BBC Home > BBC News > England

Can an elected mayor represent all in East End seat?

24 April 10 09:26 GMT

By Andy Dangerfield
BBC London News

It is one of the most diverse boroughs in the country.

Somali, Bangladeshi, Chinese and Caribbean people are among the dozens of communities who have settled there in recent decades.

Tower Hamlets, in east London, spreads from the banks' skyscraper headquarters in Canary Wharf in the south to the artistic community's galleries in the north of the borough.

The church spires of Stepney and Shadwell are as famous to its residents as the mosques around Brick Lane.

On 6 May, its people will have the opportunity to vote in a referendum on whether the borough should have a directly-elected mayor instead of the current council cabinet system.

And politicians have been passionately putting forward the cases for and against whether one mayor can represent the diverse needs of Tower Hamlets' people.

'Worst borough'

An elected mayor would serve a four-year term with more direct control over council services than the existing leader of the council or ceremonial mayor.

He or she would also be able to appoint non-elected advisors.

The petition calling for a referendum was proposed by councillors from the Respect Party and more than 10,000 signatures were gathered.

George Galloway, Respect's parliamentary candidate for Poplar and Limehouse, said Tower Hamlets was the "worst borough in England" and said he believed a directly-elected mayor would help "fix it".

"Tower Hamlets has had four leaders in five years," he said.

"Few of them have lingered in the memory and the circumstances of their removal are deeply obscure.

"Meanwhile, we have the longest council waiting list in the country, we have the third most deprived borough in England - nobody can get anywhere near the town hall, which is through the security barrier at Canary Wharf."

But Labour council candidate Doros Ullah said a directly-elected mayor would not be able to represent the views of all community members.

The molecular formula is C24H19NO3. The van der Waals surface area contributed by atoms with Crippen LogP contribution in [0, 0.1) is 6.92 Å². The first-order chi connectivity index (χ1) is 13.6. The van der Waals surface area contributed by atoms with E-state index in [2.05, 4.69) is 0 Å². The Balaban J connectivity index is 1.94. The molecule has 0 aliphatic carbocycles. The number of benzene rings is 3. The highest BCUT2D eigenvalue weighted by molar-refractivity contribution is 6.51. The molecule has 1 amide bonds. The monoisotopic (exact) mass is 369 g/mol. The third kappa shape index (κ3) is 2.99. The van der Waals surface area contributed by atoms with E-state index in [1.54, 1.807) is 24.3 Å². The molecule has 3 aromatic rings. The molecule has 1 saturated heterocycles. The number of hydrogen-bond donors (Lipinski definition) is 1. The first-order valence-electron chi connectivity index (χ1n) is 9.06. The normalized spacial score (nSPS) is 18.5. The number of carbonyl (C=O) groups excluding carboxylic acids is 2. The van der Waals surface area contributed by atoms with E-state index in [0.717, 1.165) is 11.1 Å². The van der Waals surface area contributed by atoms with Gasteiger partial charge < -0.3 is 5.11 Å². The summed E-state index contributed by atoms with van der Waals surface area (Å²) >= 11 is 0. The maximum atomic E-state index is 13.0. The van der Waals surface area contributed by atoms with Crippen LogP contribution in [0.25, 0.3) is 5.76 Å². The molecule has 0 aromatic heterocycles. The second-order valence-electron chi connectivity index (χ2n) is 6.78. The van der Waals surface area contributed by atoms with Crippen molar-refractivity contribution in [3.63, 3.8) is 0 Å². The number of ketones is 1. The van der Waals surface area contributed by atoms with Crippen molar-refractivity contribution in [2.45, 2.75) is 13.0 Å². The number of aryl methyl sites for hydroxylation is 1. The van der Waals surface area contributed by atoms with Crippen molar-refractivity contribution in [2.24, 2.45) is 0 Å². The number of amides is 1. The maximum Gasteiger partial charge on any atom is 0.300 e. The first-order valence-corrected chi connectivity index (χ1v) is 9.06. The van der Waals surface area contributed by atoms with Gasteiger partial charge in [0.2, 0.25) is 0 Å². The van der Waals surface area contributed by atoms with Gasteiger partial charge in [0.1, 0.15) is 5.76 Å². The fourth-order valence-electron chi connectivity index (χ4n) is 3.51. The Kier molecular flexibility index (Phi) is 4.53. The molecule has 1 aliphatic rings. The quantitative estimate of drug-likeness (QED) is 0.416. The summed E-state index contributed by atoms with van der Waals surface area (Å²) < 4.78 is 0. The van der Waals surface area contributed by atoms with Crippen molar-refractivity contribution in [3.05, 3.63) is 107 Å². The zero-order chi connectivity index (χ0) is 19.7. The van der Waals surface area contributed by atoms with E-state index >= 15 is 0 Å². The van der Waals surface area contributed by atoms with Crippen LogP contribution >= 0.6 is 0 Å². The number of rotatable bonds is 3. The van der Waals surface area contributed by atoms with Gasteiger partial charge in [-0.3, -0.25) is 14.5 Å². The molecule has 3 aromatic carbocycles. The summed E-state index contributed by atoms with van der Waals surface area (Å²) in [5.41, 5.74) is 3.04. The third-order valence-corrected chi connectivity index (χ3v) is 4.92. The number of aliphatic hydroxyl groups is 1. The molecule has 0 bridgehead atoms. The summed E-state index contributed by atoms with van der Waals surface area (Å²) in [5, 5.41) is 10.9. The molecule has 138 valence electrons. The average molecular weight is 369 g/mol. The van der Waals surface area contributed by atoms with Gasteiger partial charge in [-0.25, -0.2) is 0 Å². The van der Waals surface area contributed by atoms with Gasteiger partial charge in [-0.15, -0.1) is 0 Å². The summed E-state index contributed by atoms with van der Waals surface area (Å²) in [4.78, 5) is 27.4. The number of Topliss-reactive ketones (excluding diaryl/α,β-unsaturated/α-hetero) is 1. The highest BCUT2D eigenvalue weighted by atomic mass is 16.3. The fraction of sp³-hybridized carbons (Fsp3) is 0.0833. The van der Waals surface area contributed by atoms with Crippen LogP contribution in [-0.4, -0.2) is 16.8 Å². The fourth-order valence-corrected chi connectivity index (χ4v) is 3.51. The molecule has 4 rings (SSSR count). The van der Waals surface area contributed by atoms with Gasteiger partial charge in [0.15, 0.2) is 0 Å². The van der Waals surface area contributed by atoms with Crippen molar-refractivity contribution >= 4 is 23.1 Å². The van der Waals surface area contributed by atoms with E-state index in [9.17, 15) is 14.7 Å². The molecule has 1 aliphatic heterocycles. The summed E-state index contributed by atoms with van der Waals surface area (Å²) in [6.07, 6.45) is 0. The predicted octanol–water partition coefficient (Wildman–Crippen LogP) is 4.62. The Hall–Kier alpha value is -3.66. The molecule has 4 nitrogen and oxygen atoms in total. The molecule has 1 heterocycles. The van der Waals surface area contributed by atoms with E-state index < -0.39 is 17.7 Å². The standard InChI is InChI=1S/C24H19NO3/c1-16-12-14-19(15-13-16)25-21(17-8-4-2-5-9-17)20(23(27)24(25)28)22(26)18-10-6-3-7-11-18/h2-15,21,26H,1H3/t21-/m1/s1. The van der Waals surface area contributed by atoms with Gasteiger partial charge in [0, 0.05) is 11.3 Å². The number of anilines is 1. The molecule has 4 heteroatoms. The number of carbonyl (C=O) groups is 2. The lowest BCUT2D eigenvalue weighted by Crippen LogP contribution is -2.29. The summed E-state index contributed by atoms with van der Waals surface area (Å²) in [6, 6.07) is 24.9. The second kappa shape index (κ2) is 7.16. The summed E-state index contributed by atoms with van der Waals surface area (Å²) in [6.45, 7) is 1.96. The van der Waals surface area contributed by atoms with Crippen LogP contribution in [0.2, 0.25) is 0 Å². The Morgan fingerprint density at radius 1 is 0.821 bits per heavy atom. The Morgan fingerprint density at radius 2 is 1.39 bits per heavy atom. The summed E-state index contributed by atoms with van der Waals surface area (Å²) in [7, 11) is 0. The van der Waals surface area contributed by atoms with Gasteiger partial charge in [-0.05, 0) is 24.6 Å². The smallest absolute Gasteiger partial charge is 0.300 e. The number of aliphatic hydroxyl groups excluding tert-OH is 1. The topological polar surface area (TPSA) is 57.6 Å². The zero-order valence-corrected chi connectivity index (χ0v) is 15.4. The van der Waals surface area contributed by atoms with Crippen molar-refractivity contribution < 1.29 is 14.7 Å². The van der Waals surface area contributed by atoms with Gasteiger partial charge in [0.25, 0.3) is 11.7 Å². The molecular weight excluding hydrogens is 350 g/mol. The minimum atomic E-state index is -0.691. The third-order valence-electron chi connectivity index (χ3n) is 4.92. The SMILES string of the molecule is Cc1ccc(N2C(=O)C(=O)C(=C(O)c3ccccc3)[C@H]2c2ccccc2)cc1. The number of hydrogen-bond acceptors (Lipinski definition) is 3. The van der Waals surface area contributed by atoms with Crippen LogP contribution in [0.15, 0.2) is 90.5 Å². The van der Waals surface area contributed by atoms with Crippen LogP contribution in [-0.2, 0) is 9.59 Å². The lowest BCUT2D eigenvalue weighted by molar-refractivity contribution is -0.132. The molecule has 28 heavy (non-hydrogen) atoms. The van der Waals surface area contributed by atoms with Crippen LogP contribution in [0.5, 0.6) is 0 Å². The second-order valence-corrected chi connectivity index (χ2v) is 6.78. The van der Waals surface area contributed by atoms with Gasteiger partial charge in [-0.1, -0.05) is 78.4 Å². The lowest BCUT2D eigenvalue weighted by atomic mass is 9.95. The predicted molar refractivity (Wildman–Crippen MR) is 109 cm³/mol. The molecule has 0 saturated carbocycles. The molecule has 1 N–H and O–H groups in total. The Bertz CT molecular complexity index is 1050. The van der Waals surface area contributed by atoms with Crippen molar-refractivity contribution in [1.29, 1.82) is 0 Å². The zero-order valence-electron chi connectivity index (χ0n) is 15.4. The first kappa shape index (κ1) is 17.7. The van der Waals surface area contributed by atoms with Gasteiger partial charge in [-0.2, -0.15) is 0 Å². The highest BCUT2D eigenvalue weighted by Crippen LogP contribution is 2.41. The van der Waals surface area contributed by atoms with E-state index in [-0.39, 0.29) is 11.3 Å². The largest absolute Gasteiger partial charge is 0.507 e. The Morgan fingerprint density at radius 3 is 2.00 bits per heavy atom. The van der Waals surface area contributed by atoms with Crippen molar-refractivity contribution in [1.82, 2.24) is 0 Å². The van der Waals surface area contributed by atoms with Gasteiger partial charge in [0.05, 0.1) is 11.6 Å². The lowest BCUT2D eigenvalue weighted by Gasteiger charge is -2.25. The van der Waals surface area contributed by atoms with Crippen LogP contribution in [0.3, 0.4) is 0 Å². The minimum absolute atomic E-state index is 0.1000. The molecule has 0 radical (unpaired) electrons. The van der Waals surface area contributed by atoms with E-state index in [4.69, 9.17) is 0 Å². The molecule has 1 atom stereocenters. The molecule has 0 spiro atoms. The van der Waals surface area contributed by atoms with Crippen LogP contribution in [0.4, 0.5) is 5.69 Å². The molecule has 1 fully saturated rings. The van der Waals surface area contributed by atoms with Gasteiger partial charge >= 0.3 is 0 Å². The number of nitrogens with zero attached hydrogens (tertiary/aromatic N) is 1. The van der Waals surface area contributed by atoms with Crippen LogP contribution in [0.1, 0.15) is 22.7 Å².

"Tower Hamlets is a diverse community, therefore it is important to have representation from all members of the community sharing power," he says.

'Blinkered view'

"A mayor-run local council is not the best way to make sure that all communities get a fair share of the pie.

"Giving too much power to one individual would not be able to effectively serve the needs of the community."

Liberal Democrat council candidate, Tim O'Flaherty, agreed, saying: "It's a very bad idea to have one person in charge of the majority of the budget for Tower Hamlets.

"One person can have a very blinkered point of view and not a whole-hearted point of view of the 51 councillors."

However, Mr Galloway puts forward a democratic case for an elected mayor.

"A directly-elected mayor has to attract the votes of 51% of the people," he said.

"There's no community that has 51% of the population in the borough. So it's a huge step forward in that sense."

Zakir Khan, Conservative parliamentary candidate for Bethnal Green and Bow, also supports the principle of having a directly-elected mayor.

"A person accountable to residents for four years will be better placed to implement and deliver policy than a leader elected for one year," he said.

'Extremely silly'

But Labour's Mr Ullah said: "Giving power to a single person will not be democratic. It will be autocratic.

"To have a directly-elected mayor in place would mean we would not be able to remove that person from office unless they do something extremely silly."

Nevertheless, Labour has supported directly-elected mayors in other London boroughs.

Neighbouring east London boroughs of Hackney and Newham have already had directly-elected Labour mayors, as has Lewisham, across the river in south London.

If there is a "yes" outcome to the Tower Hamlets referendum, the mayoral elections would take place in the autumn.

So would Mr Galloway consider himself a future candidate for the post?

"Unlikely," he said.

"But politicians never say, 'never'."

• Candidates declared so far for Bethnal Green and Bow are: Labour: Rushanara Ali; Green: Farid Bakht; Independent: Patrick Brooks; Independent: Haji Choudhury; United Voice: Hasib Hikmat; Conservative: Zakir Khan; Independent: Ahmed Malik; British National Party: Jeffrey Marshall; Liberal Democrat: Ajmal Masroor; Respect-Unity Coalition: Abjol Miah; Pirate Party UK: Alexander van Terheyden.

• Candidates declared so far for Poplar & Limehouse are: Conservative: Tim Archer; Labour: Jim Fitzpatrick; Liberal Democrat: Jonathan Fryer; Respect-Unity Coalition: George Galloway; Independent: Mohammed Hoque; UK Independence Party: Wayne Lochner; Independent: Kabir Mahmud; English Democrats: Andrew Osborne; Green: Chris Smith; Independent: Jim Thornton.

Share this

Related BBC sites